President Trump’s unbridled rhetorical rampage since taking office has stripped the presidency of its moral ambition and authority. He has exacerbated various divisions fraying the country while eroding the shared heritage and vision needed to restore unity and move the country forward—a pattern exhibited in his weekend condemnation of National Football League players and owners. While the president has attacked numerous institutions, one vital democratic tradition in particular has suffered gravely under his administration and stands in need of urgent repair and renewal. While not spelled out in the Constitution, this institution is as important as those that are. This tradition is what unites Americans in a common moral and political enterprise despite their many regional, political, racial, ethnic, and other differences. This year marks fiftieth anniversary of sociologist Robert Bellah’s seminal essay “Civil Religion in America.” The civil religion Bellah first extolled there and engaged throughout his career is needed now more than ever to unify a divided citizenry at home and to restore American leadership in the world.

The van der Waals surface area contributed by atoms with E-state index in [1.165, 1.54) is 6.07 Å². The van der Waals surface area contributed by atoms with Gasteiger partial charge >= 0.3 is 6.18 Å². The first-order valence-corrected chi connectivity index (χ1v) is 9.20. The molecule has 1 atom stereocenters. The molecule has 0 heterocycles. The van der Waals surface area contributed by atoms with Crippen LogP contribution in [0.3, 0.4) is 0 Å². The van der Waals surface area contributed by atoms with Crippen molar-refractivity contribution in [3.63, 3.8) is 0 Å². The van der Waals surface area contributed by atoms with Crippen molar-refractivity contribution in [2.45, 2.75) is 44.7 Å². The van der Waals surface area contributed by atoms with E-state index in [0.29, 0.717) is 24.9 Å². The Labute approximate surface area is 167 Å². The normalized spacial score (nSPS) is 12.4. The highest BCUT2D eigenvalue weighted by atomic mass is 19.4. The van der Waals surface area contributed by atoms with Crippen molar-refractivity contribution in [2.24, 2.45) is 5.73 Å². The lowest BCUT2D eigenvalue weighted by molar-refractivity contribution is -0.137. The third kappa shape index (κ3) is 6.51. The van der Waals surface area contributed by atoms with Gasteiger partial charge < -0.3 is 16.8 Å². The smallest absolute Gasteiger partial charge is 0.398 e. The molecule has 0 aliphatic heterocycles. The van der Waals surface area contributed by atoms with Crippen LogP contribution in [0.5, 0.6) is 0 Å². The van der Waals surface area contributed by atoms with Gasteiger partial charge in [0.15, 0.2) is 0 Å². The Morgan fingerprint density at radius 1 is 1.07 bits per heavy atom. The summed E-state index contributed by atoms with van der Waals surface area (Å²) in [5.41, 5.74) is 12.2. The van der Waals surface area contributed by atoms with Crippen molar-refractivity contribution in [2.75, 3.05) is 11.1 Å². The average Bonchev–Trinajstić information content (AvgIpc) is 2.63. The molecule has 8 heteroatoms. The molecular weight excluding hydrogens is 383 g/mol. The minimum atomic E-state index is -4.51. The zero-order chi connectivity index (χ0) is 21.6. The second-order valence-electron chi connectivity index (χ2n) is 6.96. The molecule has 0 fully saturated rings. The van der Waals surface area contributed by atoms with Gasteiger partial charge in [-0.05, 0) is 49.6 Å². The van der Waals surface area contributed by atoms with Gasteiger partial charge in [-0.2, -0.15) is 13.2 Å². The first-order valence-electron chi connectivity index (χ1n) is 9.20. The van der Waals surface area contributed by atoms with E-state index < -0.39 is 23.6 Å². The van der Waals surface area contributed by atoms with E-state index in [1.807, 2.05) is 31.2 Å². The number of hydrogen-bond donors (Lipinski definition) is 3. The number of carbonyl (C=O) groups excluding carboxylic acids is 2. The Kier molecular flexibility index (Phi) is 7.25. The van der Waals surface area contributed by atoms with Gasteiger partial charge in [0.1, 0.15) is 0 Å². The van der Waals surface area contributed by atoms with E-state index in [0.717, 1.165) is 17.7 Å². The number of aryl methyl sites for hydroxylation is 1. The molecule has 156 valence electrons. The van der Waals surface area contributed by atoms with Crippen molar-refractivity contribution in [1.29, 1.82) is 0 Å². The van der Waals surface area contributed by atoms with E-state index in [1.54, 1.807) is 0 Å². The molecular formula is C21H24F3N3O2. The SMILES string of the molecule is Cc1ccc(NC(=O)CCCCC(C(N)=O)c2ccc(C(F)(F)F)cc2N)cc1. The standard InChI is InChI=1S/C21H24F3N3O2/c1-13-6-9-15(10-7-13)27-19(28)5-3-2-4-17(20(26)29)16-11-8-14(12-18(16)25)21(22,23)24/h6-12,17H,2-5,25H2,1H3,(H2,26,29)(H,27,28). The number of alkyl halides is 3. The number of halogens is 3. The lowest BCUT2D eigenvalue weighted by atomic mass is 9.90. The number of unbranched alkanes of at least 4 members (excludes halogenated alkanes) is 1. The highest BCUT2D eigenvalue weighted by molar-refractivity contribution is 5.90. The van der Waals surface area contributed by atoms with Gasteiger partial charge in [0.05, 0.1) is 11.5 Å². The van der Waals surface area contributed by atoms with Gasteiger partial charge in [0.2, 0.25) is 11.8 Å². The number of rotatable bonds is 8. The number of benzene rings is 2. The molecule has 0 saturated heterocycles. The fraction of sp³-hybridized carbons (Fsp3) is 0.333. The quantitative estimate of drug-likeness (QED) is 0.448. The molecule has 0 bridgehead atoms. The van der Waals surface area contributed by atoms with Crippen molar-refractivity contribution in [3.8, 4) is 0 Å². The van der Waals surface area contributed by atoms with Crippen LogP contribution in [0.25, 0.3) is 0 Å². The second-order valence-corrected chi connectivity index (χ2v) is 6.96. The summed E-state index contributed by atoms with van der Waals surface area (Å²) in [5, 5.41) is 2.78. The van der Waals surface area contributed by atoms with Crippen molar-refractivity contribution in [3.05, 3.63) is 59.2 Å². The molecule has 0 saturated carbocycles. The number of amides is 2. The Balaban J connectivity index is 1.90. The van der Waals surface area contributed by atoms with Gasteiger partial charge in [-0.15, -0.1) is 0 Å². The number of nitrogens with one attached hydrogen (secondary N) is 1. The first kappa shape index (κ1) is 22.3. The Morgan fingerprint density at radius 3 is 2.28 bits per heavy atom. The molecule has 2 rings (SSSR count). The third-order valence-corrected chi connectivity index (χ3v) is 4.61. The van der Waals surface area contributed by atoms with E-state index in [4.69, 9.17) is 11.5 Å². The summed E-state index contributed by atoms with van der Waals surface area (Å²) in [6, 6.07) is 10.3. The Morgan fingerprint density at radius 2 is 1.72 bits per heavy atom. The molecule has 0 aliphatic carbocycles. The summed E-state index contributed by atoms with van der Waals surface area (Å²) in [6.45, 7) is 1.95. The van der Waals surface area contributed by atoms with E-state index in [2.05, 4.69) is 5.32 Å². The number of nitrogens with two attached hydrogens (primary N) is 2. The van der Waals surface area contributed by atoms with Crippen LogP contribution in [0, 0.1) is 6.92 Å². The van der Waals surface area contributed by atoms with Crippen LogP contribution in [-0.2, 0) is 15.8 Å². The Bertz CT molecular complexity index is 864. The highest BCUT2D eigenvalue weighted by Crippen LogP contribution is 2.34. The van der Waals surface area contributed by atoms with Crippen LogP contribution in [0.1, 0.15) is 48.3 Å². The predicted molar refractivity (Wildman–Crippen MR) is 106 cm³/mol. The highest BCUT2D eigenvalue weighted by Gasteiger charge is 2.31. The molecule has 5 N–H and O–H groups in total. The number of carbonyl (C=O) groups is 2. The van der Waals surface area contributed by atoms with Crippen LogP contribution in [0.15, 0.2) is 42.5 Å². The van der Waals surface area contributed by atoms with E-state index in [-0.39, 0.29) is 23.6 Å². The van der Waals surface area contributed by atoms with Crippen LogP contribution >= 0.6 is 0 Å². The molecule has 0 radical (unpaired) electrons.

What is American civil religion? Simply put, it is the moral backbone of our body politic. It is the collective effort to understand the American experience of self-government in light of higher truths and through reference to a shared heritage of beliefs, stories, ideas, symbols, and events. For a country of immigrants and diverse peoples—where national identity is based not upon ethnic or tribal belonging or cultural homogeneity—civil religion provides a shared basis for citizenship. E pluribus unum as the national motto goes. Like traditional religions, it binds people together. Yet this common faith—others have called it a “public moral philosophy”—is decidedly non-sectarian. Civil religion offers a moral vocabulary, not a theology. It blends Hebraic and Christian notions of calling, piety, and accountability with republican ideas of virtue, self-government, and natural rights. It is one part Jeremiah, one part Madison. Bellah’s canon includes Winthrop’s Arbella (“city upon a hill”) sermon, Jefferson’s Declaration of Independence, Thoreau’s defense of civil disobedience, Lincoln’s Gettysburg Address, and King’s Letter from a Birmingham Jail. Yet, the canon also remains open to new or undiscovered sources that strengthen the moral and spiritual ideals of the republic—as Philip Gorski’s new history of civil religion, American Covenant, reveals through figures such as Jane Addams, Reinhold Niebuhr, and John Courtney Murray.